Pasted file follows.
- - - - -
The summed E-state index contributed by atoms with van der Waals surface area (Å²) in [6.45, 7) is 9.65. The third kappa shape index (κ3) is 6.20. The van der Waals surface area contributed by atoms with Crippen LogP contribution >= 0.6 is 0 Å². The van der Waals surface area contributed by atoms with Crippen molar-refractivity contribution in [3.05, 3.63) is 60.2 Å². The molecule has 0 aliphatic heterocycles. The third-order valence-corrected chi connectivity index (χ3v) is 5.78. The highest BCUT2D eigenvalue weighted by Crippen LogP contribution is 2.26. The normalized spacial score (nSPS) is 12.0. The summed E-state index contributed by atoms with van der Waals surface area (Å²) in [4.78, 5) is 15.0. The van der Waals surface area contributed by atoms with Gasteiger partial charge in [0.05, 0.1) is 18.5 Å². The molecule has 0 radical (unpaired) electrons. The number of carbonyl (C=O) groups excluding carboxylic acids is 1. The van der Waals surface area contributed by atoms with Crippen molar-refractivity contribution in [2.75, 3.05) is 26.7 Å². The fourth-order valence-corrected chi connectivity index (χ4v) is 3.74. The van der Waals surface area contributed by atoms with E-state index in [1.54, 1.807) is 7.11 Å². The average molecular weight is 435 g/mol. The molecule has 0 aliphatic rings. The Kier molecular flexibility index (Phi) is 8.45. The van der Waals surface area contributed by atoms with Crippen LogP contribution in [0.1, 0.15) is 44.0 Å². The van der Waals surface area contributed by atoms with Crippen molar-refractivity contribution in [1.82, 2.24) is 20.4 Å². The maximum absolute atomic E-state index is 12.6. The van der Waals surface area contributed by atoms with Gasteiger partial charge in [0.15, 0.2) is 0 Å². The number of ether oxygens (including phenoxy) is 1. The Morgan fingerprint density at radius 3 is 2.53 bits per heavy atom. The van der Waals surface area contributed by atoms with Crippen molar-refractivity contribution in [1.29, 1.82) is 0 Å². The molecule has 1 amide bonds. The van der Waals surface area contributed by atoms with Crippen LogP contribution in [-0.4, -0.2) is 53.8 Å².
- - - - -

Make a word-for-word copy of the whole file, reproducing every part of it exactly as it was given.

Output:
The summed E-state index contributed by atoms with van der Waals surface area (Å²) in [6.45, 7) is 9.65. The third kappa shape index (κ3) is 6.20. The van der Waals surface area contributed by atoms with Crippen LogP contribution >= 0.6 is 0 Å². The van der Waals surface area contributed by atoms with Crippen molar-refractivity contribution in [3.05, 3.63) is 60.2 Å². The molecule has 0 aliphatic heterocycles. The third-order valence-corrected chi connectivity index (χ3v) is 5.78. The highest BCUT2D eigenvalue weighted by Crippen LogP contribution is 2.26. The normalized spacial score (nSPS) is 12.0. The summed E-state index contributed by atoms with van der Waals surface area (Å²) in [4.78, 5) is 15.0. The van der Waals surface area contributed by atoms with Gasteiger partial charge in [0.05, 0.1) is 18.5 Å². The molecule has 0 radical (unpaired) electrons. The number of carbonyl (C=O) groups excluding carboxylic acids is 1. The van der Waals surface area contributed by atoms with Crippen molar-refractivity contribution in [2.75, 3.05) is 26.7 Å². The fourth-order valence-corrected chi connectivity index (χ4v) is 3.74. The van der Waals surface area contributed by atoms with E-state index in [1.54, 1.807) is 7.11 Å². The average molecular weight is 435 g/mol. The molecule has 0 aliphatic rings. The Kier molecular flexibility index (Phi) is 8.45. The van der Waals surface area contributed by atoms with Crippen LogP contribution in [0.1, 0.15) is 44.0 Å². The van der Waals surface area contributed by atoms with Crippen molar-refractivity contribution in [1.82, 2.24) is 20.4 Å². The maximum absolute atomic E-state index is 12.6. The van der Waals surface area contributed by atoms with Gasteiger partial charge in [0.15, 0.2) is 0 Å². The number of ether oxygens (including phenoxy) is 1. The Morgan fingerprint density at radius 3 is 2.53 bits per heavy atom. The van der Waals surface area contributed by atoms with Crippen molar-refractivity contribution in [1.29, 1.82) is 0 Å². The molecule has 1 amide bonds. The van der Waals surface area contributed by atoms with Crippen LogP contribution in [-0.4, -0.2) is 53.8 Å².